The Germans have a saying: 'one eye laughing, the other eye crying'... and that's how Poetry24 felt this week.  Lavinia Kumar's harrowing No Longer Crying Inside about torture in Homs, Jim Bennett's moving Hillsborough and an intriguing poem from Ana Garza G'z relating to blinded policeman David Rathband all brought tears to our eyes. But it was tears of laughter with Fran Hill's beer spilling: The Kitchen Lads and of a sense of frustration from new contributor L.S. Bassen on the US Abortion Bill and  in Philip Challinor's skeptical Helping Out suggesting assistance to Somalia wasn't entirely altruistic - as if!

Submission process
One of the eternal dilemmas for us as editors of Poetry24 is how to choose. I'm not the most decisive person in the world and am often flummoxed by the conundrums thrown up by contributors. If we get a bunch of good ones all at once do we hold on until they're stale (but still good) or go for newer 'fresh' stuff... how long can we hold on before it's too old? You may have noticed we sometimes publish a very topical poem when we've had your submission a week and it may not seem fair. But here's the order of priority Martin and I agree on:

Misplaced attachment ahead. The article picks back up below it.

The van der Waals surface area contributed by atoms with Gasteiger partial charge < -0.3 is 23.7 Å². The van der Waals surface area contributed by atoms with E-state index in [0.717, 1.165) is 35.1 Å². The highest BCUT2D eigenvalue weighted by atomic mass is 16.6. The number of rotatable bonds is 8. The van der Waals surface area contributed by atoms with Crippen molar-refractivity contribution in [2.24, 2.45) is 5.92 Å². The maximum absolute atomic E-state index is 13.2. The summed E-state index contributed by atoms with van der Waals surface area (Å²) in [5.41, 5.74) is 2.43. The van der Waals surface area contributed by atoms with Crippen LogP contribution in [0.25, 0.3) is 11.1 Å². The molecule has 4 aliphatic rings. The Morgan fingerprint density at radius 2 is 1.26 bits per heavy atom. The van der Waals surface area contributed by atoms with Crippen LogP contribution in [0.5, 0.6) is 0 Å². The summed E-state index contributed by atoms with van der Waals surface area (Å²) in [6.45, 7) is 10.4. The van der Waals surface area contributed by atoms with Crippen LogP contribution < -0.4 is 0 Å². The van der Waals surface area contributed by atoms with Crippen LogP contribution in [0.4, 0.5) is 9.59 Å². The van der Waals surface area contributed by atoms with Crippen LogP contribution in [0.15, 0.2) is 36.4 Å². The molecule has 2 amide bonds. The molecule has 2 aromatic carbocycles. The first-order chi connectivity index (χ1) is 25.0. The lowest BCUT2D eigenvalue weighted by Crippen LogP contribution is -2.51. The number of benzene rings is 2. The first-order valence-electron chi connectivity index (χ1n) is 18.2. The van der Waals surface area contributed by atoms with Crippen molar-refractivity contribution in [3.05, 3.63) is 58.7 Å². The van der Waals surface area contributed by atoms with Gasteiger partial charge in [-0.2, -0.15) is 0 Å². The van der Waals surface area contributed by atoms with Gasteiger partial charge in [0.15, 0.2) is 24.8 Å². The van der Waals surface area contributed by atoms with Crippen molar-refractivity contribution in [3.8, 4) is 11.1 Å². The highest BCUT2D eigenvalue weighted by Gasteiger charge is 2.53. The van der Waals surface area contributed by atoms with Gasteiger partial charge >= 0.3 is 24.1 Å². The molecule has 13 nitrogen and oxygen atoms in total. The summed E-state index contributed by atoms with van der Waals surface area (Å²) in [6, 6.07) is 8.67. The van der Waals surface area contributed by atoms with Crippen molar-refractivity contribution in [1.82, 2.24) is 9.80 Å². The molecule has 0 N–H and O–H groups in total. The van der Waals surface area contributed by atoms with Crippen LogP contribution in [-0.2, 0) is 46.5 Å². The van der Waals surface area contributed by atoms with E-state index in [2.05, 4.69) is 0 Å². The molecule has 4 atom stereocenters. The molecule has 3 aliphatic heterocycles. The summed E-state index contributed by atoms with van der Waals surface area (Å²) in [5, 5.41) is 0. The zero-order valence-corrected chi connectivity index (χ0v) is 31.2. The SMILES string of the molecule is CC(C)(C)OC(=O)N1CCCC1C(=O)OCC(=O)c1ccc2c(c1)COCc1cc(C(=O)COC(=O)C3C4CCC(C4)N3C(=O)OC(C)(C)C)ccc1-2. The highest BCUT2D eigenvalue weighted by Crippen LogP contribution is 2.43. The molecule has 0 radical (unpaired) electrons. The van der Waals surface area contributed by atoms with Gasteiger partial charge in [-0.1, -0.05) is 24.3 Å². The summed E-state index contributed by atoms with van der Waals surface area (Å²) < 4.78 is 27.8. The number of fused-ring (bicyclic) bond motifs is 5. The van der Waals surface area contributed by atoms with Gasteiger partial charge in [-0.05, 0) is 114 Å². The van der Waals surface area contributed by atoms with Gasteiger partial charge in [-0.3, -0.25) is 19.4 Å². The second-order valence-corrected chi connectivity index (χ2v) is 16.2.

#1 great and totally topical
#2 great and less topical
#3 good and totally topical
#4 good and less topical
#5 ok and totally topical

Of course, we also like to ensure we have a range of styles, subject matter and poets each week, so that comes into the mix too - and all of this on the hoof on a daily basis!  We'd be interested to hear your thoughts on how we're doing - either in the comments here or by email.

All the best
Clare & Martin

Two poems

Macbeth in Syria or
Out damned de-spot!

Basher Assad, boss of Syria,
A leader whose reign is inferior,
Has shown he’s as nasty
As Muammar Kaddafi.
So put the boot to his posterior!

© Stafford Ray

 and finally... no Sunday Supplement is complete without an obituary:

I'm a Bereaver

Davy Jones
Your northern tones
filled up my ears with sixties soap
but filled my heart with hope.

And as the psychedelic colours
turned to shades of grey
the memory of "The Monkees"
is a memory that will stay

Oh Davy Jones
you were so cute
and not as hirsute
as Mike or Mickey or Peter Tork
when on that beach you walked that comical walk

Forever fixed in a zany, kooky past
that train to Clarksville is really the last.
Never again will you smile and sing
and that 6 o'clock alarm
will never, ever ring.

© Jason T Richardson

The Monkees lead Davy Jones tributes